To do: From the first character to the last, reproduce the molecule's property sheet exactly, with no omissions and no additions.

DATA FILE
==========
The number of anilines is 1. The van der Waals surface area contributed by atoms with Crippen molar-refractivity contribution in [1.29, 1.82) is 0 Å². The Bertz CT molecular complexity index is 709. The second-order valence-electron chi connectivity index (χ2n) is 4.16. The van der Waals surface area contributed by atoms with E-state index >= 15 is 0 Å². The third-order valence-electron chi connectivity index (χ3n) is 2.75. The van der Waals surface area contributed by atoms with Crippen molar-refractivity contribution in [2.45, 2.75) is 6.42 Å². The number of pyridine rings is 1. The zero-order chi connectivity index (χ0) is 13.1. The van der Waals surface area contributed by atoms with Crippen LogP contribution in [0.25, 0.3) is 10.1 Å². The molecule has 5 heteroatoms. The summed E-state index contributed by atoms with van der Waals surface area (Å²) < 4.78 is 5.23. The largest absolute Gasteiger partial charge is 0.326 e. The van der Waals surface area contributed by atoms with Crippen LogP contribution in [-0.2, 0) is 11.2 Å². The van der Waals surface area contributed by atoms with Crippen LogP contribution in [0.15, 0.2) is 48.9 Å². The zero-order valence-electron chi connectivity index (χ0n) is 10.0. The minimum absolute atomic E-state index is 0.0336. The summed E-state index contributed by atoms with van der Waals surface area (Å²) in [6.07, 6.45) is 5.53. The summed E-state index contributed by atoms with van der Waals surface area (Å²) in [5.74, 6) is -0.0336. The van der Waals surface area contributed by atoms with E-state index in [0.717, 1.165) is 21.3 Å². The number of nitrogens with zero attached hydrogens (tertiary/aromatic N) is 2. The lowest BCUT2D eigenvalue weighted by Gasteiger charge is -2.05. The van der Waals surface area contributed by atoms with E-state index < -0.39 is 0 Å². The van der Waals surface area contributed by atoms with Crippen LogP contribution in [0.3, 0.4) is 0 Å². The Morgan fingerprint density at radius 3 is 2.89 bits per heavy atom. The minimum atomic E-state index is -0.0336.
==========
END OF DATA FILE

The number of anilines is 1. The van der Waals surface area contributed by atoms with Crippen molar-refractivity contribution in [1.29, 1.82) is 0 Å². The Bertz CT molecular complexity index is 709. The second-order valence-electron chi connectivity index (χ2n) is 4.16. The van der Waals surface area contributed by atoms with E-state index >= 15 is 0 Å². The third-order valence-electron chi connectivity index (χ3n) is 2.75. The van der Waals surface area contributed by atoms with Crippen molar-refractivity contribution in [2.45, 2.75) is 6.42 Å². The number of pyridine rings is 1. The zero-order chi connectivity index (χ0) is 13.1. The van der Waals surface area contributed by atoms with Crippen LogP contribution in [0.25, 0.3) is 10.1 Å². The molecule has 5 heteroatoms. The summed E-state index contributed by atoms with van der Waals surface area (Å²) < 4.78 is 5.23. The largest absolute Gasteiger partial charge is 0.326 e. The van der Waals surface area contributed by atoms with Crippen LogP contribution in [-0.2, 0) is 11.2 Å². The van der Waals surface area contributed by atoms with Crippen LogP contribution in [0.15, 0.2) is 48.9 Å². The zero-order valence-electron chi connectivity index (χ0n) is 10.0. The minimum absolute atomic E-state index is 0.0336. The summed E-state index contributed by atoms with van der Waals surface area (Å²) in [6.07, 6.45) is 5.53. The summed E-state index contributed by atoms with van der Waals surface area (Å²) in [5.74, 6) is -0.0336. The van der Waals surface area contributed by atoms with E-state index in [0.717, 1.165) is 21.3 Å². The number of nitrogens with zero attached hydrogens (tertiary/aromatic N) is 2. The lowest BCUT2D eigenvalue weighted by Gasteiger charge is -2.05. The van der Waals surface area contributed by atoms with E-state index < -0.39 is 0 Å². The van der Waals surface area contributed by atoms with Crippen LogP contribution in [0.3, 0.4) is 0 Å². The Morgan fingerprint density at radius 3 is 2.89 bits per heavy atom. The minimum atomic E-state index is -0.0336.